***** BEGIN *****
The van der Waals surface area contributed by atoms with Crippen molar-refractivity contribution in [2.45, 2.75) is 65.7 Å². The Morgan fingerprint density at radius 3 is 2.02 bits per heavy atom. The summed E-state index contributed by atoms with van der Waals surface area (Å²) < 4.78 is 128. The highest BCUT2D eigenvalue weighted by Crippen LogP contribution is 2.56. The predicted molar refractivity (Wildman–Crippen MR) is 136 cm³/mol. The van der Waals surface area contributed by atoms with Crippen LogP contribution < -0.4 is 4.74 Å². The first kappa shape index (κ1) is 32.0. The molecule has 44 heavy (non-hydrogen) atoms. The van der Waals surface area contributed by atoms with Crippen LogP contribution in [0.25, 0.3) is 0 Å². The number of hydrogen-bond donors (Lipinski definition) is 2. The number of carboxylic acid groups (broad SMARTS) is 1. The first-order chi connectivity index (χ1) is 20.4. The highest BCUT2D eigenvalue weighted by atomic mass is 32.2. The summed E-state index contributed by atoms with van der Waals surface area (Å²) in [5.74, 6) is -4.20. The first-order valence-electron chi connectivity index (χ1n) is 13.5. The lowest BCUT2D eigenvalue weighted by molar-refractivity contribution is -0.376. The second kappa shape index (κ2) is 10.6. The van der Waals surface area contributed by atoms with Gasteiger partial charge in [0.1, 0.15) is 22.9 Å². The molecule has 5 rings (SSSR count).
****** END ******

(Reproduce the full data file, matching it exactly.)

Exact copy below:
The van der Waals surface area contributed by atoms with Crippen molar-refractivity contribution in [2.45, 2.75) is 65.7 Å². The Morgan fingerprint density at radius 3 is 2.02 bits per heavy atom. The summed E-state index contributed by atoms with van der Waals surface area (Å²) < 4.78 is 128. The highest BCUT2D eigenvalue weighted by Crippen LogP contribution is 2.56. The predicted molar refractivity (Wildman–Crippen MR) is 136 cm³/mol. The van der Waals surface area contributed by atoms with Crippen LogP contribution < -0.4 is 4.74 Å². The first kappa shape index (κ1) is 32.0. The molecule has 44 heavy (non-hydrogen) atoms. The van der Waals surface area contributed by atoms with Crippen LogP contribution in [0.25, 0.3) is 0 Å². The number of hydrogen-bond donors (Lipinski definition) is 2. The number of carboxylic acid groups (broad SMARTS) is 1. The first-order chi connectivity index (χ1) is 20.4. The highest BCUT2D eigenvalue weighted by atomic mass is 32.2. The summed E-state index contributed by atoms with van der Waals surface area (Å²) in [5.74, 6) is -4.20. The first-order valence-electron chi connectivity index (χ1n) is 13.5. The lowest BCUT2D eigenvalue weighted by molar-refractivity contribution is -0.376. The second kappa shape index (κ2) is 10.6. The van der Waals surface area contributed by atoms with Gasteiger partial charge in [0.1, 0.15) is 22.9 Å². The molecule has 5 rings (SSSR count).